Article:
After a full month in Mexico and Central America, we are outta’ here — heading even further south, on to the other side of the equator and Buenos Aires, Argentina, via a 12 hour layover in Mexico City. See how things have changed in just a month at Mexico City in today’s photo gallery.
Posts Tagged ‘mexico’
Ok we’ll admit – the steady diet of tacos has gotten to us. During a layover in our 20-hour trek to Guatemala by bus, we were tempted, seduced and succumbed to the sight of Hong Kong restaurant. Salty, greasy and probably laced with MSG, the meal hit the spot as our last meal in Mexico. Get your dinner and fortune cookie with today’s photo gallery…
Cliche. Absolutely. We took it easy today and headed to the beach to catch the sunset and take a gander at the Gulf of Mexico. Oil rigs and coconut trees abound in today’s beach side photo gallery.
A 13 hour bus drive leaves us in the formerly flood ravaged city of Villahermosa near the Gulf Coast. Certainly off the beaten path, we got to take a look at how this city is recovering from what locals called the “Mexican Katrina,” which affected more than 300,000 locals. See how the recovery effort is progressing in today’s photos.
The Zocalos found in most Mexican cities are more than just the town’s main square, it’s a vibrant hub where everyone socializes, conducts business and simply lay about to watch the world go by. In our travels through three Central Mexico cities, we’ve constantly gravitated to each city’s Zocalo, and our last day in Oaxaca is no different. See and be seen at the Zocalo in Oaxaca with today’s photos.
The relaxing town of Oaxaca, about 165 miles southeast of Puebla, has an eclectic mix of local culinary treats. With only two days to spend in this vibrant city, we went on a local food binge that filled our stomachs to the brim. From grasshoppers to chocolate to mezcal, give your taste buds a lickin’ with these photos…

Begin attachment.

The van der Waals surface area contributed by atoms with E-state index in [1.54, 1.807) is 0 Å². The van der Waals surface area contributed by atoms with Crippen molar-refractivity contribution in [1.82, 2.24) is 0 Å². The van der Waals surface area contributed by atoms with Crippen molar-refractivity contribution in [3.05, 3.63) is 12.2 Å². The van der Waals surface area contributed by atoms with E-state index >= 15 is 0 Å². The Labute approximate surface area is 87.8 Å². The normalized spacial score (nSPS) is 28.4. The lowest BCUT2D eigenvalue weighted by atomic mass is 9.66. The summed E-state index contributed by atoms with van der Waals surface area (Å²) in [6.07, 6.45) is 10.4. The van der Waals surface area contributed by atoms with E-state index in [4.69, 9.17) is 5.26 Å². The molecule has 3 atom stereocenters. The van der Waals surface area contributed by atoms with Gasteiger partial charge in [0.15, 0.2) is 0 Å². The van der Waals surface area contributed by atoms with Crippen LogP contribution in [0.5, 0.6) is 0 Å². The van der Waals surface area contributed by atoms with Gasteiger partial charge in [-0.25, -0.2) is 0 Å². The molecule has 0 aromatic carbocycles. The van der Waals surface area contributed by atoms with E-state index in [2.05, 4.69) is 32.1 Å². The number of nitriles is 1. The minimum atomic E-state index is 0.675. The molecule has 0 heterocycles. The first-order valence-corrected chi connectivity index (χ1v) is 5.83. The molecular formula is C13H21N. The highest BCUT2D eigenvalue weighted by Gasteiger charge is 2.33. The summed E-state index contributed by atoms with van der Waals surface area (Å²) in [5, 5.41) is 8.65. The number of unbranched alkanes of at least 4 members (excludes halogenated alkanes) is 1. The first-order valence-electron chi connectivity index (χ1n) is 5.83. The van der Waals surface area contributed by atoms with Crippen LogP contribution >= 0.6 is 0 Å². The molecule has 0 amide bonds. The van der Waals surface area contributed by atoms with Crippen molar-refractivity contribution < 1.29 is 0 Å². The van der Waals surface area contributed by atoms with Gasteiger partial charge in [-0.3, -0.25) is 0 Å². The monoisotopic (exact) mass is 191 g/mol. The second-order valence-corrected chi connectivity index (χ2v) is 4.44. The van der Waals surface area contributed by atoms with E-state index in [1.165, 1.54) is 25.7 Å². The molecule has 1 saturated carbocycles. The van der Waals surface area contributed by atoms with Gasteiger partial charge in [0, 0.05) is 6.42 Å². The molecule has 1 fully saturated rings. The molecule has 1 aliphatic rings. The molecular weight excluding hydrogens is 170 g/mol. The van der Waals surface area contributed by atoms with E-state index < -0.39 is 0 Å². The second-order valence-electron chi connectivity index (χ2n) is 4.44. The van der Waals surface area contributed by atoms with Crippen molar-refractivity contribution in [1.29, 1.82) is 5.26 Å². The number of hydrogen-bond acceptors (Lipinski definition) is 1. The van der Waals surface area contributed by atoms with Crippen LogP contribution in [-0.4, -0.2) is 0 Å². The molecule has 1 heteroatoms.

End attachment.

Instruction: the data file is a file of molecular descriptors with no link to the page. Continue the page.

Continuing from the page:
Our decision to visit Oaxaca was not by coincidence; its reputation preceded it. I had grown up knowing only the name of this place thanks to a poster in my friend’s living room. I spent many a bleary-eyed morning, after a late night Sega Genisis filled sleepover, trying to imagine how to pronounce that first syllable—O-a…x? (”wah,” as it turns out) More recently it was the teacher protests and subsequent shutdown of the city in 2006 that brought the town to my attention. And then I heard about the culinary treats that one might find on the quiet streets of this town. Since our arrival 24-hours ago, Thushan and I have spent as much time as possible eating, tasting, and sipping our way from one end of town to the other.
Our near smooth trip hit its first snag today – fortunately it was minor. Making it to the bus station for our trip to Oaxaca with barely a couple minutes to spare, we were oblivious to the signs pointing to departures. Instead we bullheadedly ran to the area where we arrived in Puebla. No dice – departures left from a different area of the station. By the time we made it to the right gate, we had already missed the bus… Catch your bus to Oaxaca in today’s photo gallery.
After more than a week on the road, the grizzled look we’ve grown has got to go. On our rest day, we take a visit to a peluqueria (barber shop). Get a close shave with today’s photo gallery detailing a haircut in Mexico.
What happens when you combine a circus, a soap opera and dirty punches? You get this: Lucha Libre (free fight). Mexico’s rough and tumble, no holds bar form of wrestling ranges from roll on the floor hilarious, to mouth covering cringes between fighters named El Tigre Rojo (The Red Tiger), Mr. Aguila (Mr. Eagle) and Rey Bucanero (The Pirate King). Pick a fighter and see how they fare, with photos from the fight, or wander around some of the 365 churches of Cholula.
Pueblans have a reputation for being a bit uptight, and their affinity for massive cathedrals doesn’t exactly lighten the mood, but we managed to catch some locals enjoying themselves. We arrived on a bus just as the day was beginning to heat up and immediately took to the streets to get a glimpse of how locals celebrate Three Kings Day. See how Spanish, German, and Lebanese heritage make for a vibrant, eclectic cityscape that shan’t be missed…
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